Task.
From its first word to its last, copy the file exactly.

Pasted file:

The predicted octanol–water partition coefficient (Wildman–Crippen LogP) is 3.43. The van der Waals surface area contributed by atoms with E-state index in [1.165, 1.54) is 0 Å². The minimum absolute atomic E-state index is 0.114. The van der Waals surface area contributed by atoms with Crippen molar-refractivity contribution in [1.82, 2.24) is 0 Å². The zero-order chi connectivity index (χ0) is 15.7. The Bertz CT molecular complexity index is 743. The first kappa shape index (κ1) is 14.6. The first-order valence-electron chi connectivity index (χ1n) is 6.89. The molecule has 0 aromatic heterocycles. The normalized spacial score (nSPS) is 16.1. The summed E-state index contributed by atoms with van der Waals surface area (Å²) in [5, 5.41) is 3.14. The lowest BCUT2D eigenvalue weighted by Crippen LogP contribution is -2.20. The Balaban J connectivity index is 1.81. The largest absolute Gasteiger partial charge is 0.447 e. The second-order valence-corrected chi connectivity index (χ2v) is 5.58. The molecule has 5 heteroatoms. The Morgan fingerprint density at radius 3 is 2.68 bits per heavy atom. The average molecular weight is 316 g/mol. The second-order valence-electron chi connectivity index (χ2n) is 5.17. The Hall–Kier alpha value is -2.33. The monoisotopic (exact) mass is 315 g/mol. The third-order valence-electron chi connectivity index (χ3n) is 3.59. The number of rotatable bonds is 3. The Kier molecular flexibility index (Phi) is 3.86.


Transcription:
The predicted octanol–water partition coefficient (Wildman–Crippen LogP) is 3.43. The van der Waals surface area contributed by atoms with E-state index in [1.165, 1.54) is 0 Å². The minimum absolute atomic E-state index is 0.114. The van der Waals surface area contributed by atoms with Crippen molar-refractivity contribution in [1.82, 2.24) is 0 Å². The zero-order chi connectivity index (χ0) is 15.7. The Bertz CT molecular complexity index is 743. The first kappa shape index (κ1) is 14.6. The first-order valence-electron chi connectivity index (χ1n) is 6.89. The molecule has 0 aromatic heterocycles. The normalized spacial score (nSPS) is 16.1. The summed E-state index contributed by atoms with van der Waals surface area (Å²) in [5, 5.41) is 3.14. The lowest BCUT2D eigenvalue weighted by Crippen LogP contribution is -2.20. The Balaban J connectivity index is 1.81. The largest absolute Gasteiger partial charge is 0.447 e. The second-order valence-corrected chi connectivity index (χ2v) is 5.58. The molecule has 5 heteroatoms. The Morgan fingerprint density at radius 3 is 2.68 bits per heavy atom. The average molecular weight is 316 g/mol. The second-order valence-electron chi connectivity index (χ2n) is 5.17. The Hall–Kier alpha value is -2.33. The monoisotopic (exact) mass is 315 g/mol. The third-order valence-electron chi connectivity index (χ3n) is 3.59. The number of rotatable bonds is 3. The Kier molecular flexibility index (Phi) is 3.86.